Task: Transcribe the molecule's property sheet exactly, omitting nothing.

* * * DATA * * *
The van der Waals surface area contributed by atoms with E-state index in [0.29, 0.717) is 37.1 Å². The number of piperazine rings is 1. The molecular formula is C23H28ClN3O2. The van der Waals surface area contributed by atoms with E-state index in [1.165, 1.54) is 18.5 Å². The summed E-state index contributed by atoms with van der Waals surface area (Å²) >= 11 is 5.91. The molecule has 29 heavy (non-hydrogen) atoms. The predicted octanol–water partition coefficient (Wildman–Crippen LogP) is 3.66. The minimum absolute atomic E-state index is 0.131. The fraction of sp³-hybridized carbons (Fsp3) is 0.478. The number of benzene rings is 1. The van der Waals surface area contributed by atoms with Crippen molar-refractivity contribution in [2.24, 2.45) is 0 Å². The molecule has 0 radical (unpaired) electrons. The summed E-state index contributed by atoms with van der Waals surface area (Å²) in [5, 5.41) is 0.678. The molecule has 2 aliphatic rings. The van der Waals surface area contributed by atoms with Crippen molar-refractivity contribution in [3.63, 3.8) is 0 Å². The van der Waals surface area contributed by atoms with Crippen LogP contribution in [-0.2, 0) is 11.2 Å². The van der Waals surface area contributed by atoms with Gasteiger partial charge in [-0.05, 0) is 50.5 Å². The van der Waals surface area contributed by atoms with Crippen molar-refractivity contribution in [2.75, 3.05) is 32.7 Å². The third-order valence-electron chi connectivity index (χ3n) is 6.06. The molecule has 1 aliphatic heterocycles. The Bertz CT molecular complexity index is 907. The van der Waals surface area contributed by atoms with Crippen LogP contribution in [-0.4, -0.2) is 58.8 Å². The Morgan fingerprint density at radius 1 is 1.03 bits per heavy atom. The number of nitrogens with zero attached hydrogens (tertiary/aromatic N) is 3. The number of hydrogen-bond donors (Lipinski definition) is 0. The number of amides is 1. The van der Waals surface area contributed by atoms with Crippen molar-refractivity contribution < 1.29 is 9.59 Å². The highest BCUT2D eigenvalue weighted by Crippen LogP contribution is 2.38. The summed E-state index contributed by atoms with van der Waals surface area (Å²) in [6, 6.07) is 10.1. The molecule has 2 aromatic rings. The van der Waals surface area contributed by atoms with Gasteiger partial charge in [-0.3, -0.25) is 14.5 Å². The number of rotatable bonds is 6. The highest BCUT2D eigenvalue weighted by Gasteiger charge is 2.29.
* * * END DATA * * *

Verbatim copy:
The van der Waals surface area contributed by atoms with E-state index in [0.29, 0.717) is 37.1 Å². The number of piperazine rings is 1. The molecular formula is C23H28ClN3O2. The van der Waals surface area contributed by atoms with E-state index in [1.165, 1.54) is 18.5 Å². The summed E-state index contributed by atoms with van der Waals surface area (Å²) >= 11 is 5.91. The molecule has 29 heavy (non-hydrogen) atoms. The predicted octanol–water partition coefficient (Wildman–Crippen LogP) is 3.66. The minimum absolute atomic E-state index is 0.131. The fraction of sp³-hybridized carbons (Fsp3) is 0.478. The number of benzene rings is 1. The van der Waals surface area contributed by atoms with Crippen molar-refractivity contribution in [2.24, 2.45) is 0 Å². The molecule has 0 radical (unpaired) electrons. The summed E-state index contributed by atoms with van der Waals surface area (Å²) in [5, 5.41) is 0.678. The molecule has 2 aliphatic rings. The van der Waals surface area contributed by atoms with Crippen molar-refractivity contribution in [3.63, 3.8) is 0 Å². The van der Waals surface area contributed by atoms with Crippen LogP contribution in [-0.2, 0) is 11.2 Å². The van der Waals surface area contributed by atoms with Gasteiger partial charge in [-0.05, 0) is 50.5 Å². The van der Waals surface area contributed by atoms with Crippen molar-refractivity contribution in [2.75, 3.05) is 32.7 Å². The third-order valence-electron chi connectivity index (χ3n) is 6.06. The molecule has 1 aliphatic heterocycles. The Bertz CT molecular complexity index is 907. The van der Waals surface area contributed by atoms with Crippen LogP contribution in [-0.4, -0.2) is 58.8 Å². The Morgan fingerprint density at radius 1 is 1.03 bits per heavy atom. The number of nitrogens with zero attached hydrogens (tertiary/aromatic N) is 3. The number of hydrogen-bond donors (Lipinski definition) is 0. The number of amides is 1. The van der Waals surface area contributed by atoms with Crippen molar-refractivity contribution < 1.29 is 9.59 Å². The highest BCUT2D eigenvalue weighted by Crippen LogP contribution is 2.38. The summed E-state index contributed by atoms with van der Waals surface area (Å²) in [6, 6.07) is 10.1. The molecule has 2 aromatic rings. The van der Waals surface area contributed by atoms with Gasteiger partial charge in [-0.3, -0.25) is 14.5 Å². The number of rotatable bonds is 6. The highest BCUT2D eigenvalue weighted by Gasteiger charge is 2.29.